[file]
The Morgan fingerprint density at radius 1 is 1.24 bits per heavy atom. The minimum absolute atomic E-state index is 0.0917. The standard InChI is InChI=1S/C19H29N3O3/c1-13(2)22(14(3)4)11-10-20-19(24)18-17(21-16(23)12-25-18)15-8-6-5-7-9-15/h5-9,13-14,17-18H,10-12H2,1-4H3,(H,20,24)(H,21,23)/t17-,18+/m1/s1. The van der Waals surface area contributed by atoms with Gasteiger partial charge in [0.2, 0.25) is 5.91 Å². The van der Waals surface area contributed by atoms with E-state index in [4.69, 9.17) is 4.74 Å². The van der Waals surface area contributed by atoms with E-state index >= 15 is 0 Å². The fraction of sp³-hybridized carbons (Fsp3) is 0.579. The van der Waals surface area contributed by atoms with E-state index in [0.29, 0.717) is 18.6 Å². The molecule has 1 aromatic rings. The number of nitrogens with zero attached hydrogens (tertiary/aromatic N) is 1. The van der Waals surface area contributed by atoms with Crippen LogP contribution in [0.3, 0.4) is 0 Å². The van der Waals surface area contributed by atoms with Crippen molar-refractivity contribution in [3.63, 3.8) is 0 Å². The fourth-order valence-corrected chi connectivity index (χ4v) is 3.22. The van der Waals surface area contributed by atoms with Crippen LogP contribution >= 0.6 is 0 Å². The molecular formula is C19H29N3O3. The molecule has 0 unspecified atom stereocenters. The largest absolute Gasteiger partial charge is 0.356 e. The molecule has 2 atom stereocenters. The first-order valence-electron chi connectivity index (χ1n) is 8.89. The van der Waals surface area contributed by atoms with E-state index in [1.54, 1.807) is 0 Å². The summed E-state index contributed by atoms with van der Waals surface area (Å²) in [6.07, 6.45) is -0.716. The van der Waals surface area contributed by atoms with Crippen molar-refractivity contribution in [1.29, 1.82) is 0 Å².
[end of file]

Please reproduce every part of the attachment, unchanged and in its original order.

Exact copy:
The Morgan fingerprint density at radius 1 is 1.24 bits per heavy atom. The minimum absolute atomic E-state index is 0.0917. The standard InChI is InChI=1S/C19H29N3O3/c1-13(2)22(14(3)4)11-10-20-19(24)18-17(21-16(23)12-25-18)15-8-6-5-7-9-15/h5-9,13-14,17-18H,10-12H2,1-4H3,(H,20,24)(H,21,23)/t17-,18+/m1/s1. The van der Waals surface area contributed by atoms with Gasteiger partial charge in [0.2, 0.25) is 5.91 Å². The van der Waals surface area contributed by atoms with E-state index in [4.69, 9.17) is 4.74 Å². The van der Waals surface area contributed by atoms with E-state index >= 15 is 0 Å². The fraction of sp³-hybridized carbons (Fsp3) is 0.579. The van der Waals surface area contributed by atoms with E-state index in [0.29, 0.717) is 18.6 Å². The molecule has 1 aromatic rings. The number of nitrogens with zero attached hydrogens (tertiary/aromatic N) is 1. The van der Waals surface area contributed by atoms with Crippen LogP contribution in [0.3, 0.4) is 0 Å². The van der Waals surface area contributed by atoms with Crippen molar-refractivity contribution in [3.63, 3.8) is 0 Å². The fourth-order valence-corrected chi connectivity index (χ4v) is 3.22. The van der Waals surface area contributed by atoms with Crippen LogP contribution >= 0.6 is 0 Å². The molecular formula is C19H29N3O3. The molecule has 0 unspecified atom stereocenters. The largest absolute Gasteiger partial charge is 0.356 e. The molecule has 2 atom stereocenters. The first-order valence-electron chi connectivity index (χ1n) is 8.89. The van der Waals surface area contributed by atoms with E-state index in [1.54, 1.807) is 0 Å². The summed E-state index contributed by atoms with van der Waals surface area (Å²) in [6.07, 6.45) is -0.716. The van der Waals surface area contributed by atoms with Crippen molar-refractivity contribution in [1.29, 1.82) is 0 Å².